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How does a porcupine separate its quills?

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Sets of unit vectors inN-dimensional Euclidean vector space whose constituent vectors are separated one from another by at least a fixed distanced, prescribed once for all and independent ofN, are of interest in theory and practice; they have fondly been called "porcupine codes." Although an elegant constructive proof of Gilbert shows that the number of vectors in a porcupine code (of givend) can increase exponentially withN, no systematic method is yet known for generating porcupine codes of this cardinality. Corresponding to a collection ofMvectors, we can partition the space into maximum-likelihood regions, thejth of which consists of those vectors that lie closer to thejth than to any other element of the collection. Each maximum-likelihood region is bounded by at most(M - 1)hyperplanes, and we denote byKthe total number of these bounding hyperplanes. Collections for whichKis small may be expected to have greater symmetry than those for whichKis large. In this paper we show that, for porcupine codes,K geq (M/2)^{1/s}, withsdepending only ond, the minimum separation of the code vectors. Hence, for the number of vectors of a porcupine code to increase exponentially with dimension, the number of separating hyperplanes must do so as well. We conclude with, an application to the permutation codes introduced by Slepian, showing that the number of vectors of a porcupine code which is of permutation-modulation type can not increase exponentially withN.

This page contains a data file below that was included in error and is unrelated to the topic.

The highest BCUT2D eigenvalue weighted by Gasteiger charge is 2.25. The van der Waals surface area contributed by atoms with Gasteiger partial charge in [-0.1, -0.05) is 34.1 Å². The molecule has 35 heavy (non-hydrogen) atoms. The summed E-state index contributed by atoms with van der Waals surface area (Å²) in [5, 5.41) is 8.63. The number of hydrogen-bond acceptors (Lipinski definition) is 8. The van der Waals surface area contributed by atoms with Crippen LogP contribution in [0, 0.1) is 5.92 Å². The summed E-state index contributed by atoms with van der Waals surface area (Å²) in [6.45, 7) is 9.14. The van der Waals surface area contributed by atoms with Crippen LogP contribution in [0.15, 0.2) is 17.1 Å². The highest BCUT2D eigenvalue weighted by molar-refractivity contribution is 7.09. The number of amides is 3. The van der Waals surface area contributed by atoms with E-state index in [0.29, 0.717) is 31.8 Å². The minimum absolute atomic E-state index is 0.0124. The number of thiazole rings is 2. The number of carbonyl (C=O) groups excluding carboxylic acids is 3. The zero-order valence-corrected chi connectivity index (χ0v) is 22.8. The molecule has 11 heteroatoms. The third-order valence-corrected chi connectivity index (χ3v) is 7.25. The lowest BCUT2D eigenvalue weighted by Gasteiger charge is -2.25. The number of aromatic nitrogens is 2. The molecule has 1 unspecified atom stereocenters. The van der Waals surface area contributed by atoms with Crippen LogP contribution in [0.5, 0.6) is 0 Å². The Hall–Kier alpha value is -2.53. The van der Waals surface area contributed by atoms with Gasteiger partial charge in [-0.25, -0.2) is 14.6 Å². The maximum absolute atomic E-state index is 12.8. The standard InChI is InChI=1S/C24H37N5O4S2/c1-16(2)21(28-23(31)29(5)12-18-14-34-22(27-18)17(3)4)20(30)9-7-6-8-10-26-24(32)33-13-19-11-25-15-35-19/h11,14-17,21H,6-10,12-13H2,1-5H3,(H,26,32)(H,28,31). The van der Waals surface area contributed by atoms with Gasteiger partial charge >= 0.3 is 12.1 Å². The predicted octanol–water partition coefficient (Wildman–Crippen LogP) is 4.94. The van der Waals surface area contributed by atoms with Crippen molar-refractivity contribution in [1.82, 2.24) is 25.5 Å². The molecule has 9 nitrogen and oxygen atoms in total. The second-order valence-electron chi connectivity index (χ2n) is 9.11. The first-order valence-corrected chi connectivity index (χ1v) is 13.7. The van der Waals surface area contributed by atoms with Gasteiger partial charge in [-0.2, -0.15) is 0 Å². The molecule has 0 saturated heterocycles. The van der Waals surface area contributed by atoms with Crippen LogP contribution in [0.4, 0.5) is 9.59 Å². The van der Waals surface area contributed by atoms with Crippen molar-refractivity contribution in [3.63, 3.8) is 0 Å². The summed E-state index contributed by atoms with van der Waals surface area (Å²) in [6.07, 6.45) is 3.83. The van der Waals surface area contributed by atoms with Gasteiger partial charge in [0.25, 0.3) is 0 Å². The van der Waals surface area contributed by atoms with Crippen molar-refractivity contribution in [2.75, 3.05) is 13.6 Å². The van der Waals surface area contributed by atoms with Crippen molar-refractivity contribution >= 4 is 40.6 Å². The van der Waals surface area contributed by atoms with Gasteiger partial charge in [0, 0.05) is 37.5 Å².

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Information Theory, IEEE Transactions on  (Volume:17 ,  Issue: 2 )